Is It Possible to Stop Judging Others?
Since competition and a reliance on judgment is part of our human DNA, it's unrealistic to try to stop judging people altogether. However, there are limits. If you catch yourself making the stink eye or mentally mocking your friend's wedding dress as she walks down the aisle, do what you can to curtail these hurtful thoughts. The next time you're a guest at a friend's wedding, for example, switch gears and force yourself to focus on the positives instead of the negatives.
You might feel the urge to judge your friend for playing heavy metal at her reception, for example, but even though loud rock wouldn't have been your decision, try to remember that it's her day. Celebrate and embrace who she is, not who she is not.
We know; it's hard not to judge. Sometimes it's downright impossible to keep nagging, smug thoughts about a friend's cheesy wedding DJ or tacky color scheme from entering your mind. But weddings would be incredibly dull if every bride wore the same gown, every couple played the same music and every wedding cake tasted the same. Different cultures, traditions and tastes keep our nuptials interesting, and regardless if a bride and groom attempt to be unique and stray from the norm or they do everything they can to adhere to established wedding standards, you're not doing them, or yourself, any favors by picking apart their choices. If you were in charge, could you have done it better? Maybe. Does it matter? Not at all.
- 10 Colors Your Bridesmaids Don't Want to Wear
- 10 Songs for the Modern Bride's Ceremony
- 10 Songs We Beg You Not to Play at Your Wedding
- 10 Strange and Unique Wedding Cakes
- 10 Things You Should Never, Ever Wear to a Wedding
- 10 Wedding Reception Rituals We Wish Would Die Already
- 5 Figure-flattering Accessories for Plus-size Brides
- 5 Makeup Tips for Every Wedding
- Best Wedding Hairstyles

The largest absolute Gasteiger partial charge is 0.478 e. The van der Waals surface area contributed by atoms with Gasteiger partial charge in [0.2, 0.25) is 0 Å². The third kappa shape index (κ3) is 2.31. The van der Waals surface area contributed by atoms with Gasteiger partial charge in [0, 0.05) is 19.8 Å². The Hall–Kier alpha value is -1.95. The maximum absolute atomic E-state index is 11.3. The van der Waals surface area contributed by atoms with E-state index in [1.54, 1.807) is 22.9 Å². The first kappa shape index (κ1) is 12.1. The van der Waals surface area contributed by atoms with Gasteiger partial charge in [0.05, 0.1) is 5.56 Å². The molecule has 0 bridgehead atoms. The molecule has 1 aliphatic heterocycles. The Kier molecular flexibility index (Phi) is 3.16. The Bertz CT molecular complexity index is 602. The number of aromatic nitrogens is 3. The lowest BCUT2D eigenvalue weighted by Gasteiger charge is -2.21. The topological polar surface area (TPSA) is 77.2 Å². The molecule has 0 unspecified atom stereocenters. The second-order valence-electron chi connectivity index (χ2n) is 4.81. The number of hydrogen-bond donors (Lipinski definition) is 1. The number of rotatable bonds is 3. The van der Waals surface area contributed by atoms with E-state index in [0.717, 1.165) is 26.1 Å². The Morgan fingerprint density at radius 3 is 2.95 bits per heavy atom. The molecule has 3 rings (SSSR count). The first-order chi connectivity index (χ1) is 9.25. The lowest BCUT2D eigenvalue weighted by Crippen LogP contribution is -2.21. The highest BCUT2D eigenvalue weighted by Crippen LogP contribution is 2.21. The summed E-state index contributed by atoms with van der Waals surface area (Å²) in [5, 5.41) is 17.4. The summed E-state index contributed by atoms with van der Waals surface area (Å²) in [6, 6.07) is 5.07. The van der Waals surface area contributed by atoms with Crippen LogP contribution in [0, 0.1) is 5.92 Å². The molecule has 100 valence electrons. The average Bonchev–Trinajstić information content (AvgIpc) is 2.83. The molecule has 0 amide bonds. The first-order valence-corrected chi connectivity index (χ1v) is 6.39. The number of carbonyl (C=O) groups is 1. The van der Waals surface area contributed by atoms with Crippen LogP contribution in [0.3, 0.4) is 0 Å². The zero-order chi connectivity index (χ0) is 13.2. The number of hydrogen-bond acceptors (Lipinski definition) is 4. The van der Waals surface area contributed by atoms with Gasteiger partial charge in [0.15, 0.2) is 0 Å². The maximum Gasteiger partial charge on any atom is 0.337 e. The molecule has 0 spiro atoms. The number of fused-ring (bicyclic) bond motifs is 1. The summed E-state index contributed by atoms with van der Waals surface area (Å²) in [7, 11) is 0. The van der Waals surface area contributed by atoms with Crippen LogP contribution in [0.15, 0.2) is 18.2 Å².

- Here Comes the Bride ... to U2?
- How to Choose the Best Wedding Reception Site for Your Personality
More Great Links
- Board of Regents of the University of Wisconsin. "Reviewing Applicants: Research on Bias and Assumption." 2006. (Aug. 18, 2011) http://main.uab.edu/Sites/faculty-development/images/78882.pdf
- Goldstein, Elisha. "Seeing the Person: 4 Steps to End Judgmental Thoughts." Huffington Post. Nov. 6, 2010. (Aug. 17, 2011) http://www.huffingtonpost.com/elisha-goldstein-phd/4-steps-to-better-relatio_b_779168.html
- Krakovsky, Marina. "Mixed Impressions: How We Judge Others on Multiple Levels." Scientific American. Jan. 27, 2010. (Aug. 17, 2011) http://www.scientificamerican.com/article.cfm?id=mixed-impressions
- Melina, Remy. "Positive Thoughts May Help Treat Depression." Live Science. Aug. 4, 2011. (Aug. 30, 2011) http://www.livescience.com/15409-overcoming-depression-positive-thinking.html
- Post, Emily. "Guests." Emily Post. (Aug. 16, 2011) http://www.emilypost.com/guests
- ---. "The Good Guest's Pledge." (Aug. 16, 2011) http://www.emilypost.com/weddings/a-guide-for-guests/328-the-good-guests-pledge
- Red Orbit. "Even Toads Are Picky About Their Mates." Jan. 6, 2010. (Aug. 30, 2011) http://www.redorbit.com/news/science/1805494/even_toads_are_picky_about_their_mates
- Ritter, Melissa. "What's Up With All the Wedding Hoopla?" Psychology Today. Apr. 13, 2011. (Aug. 17, 2011) http://www.psychologytoday.com/blog/psychoanalysis-30/201104/whats-all-the-wedding-hoopla
- Rufus, Anneli. "Who Are We to Judge?" Psychology Today. May 14, 2009. (Aug. 30, 2011) http://www.psychologytoday.com/blog/stuck/200905/who-are-we-judge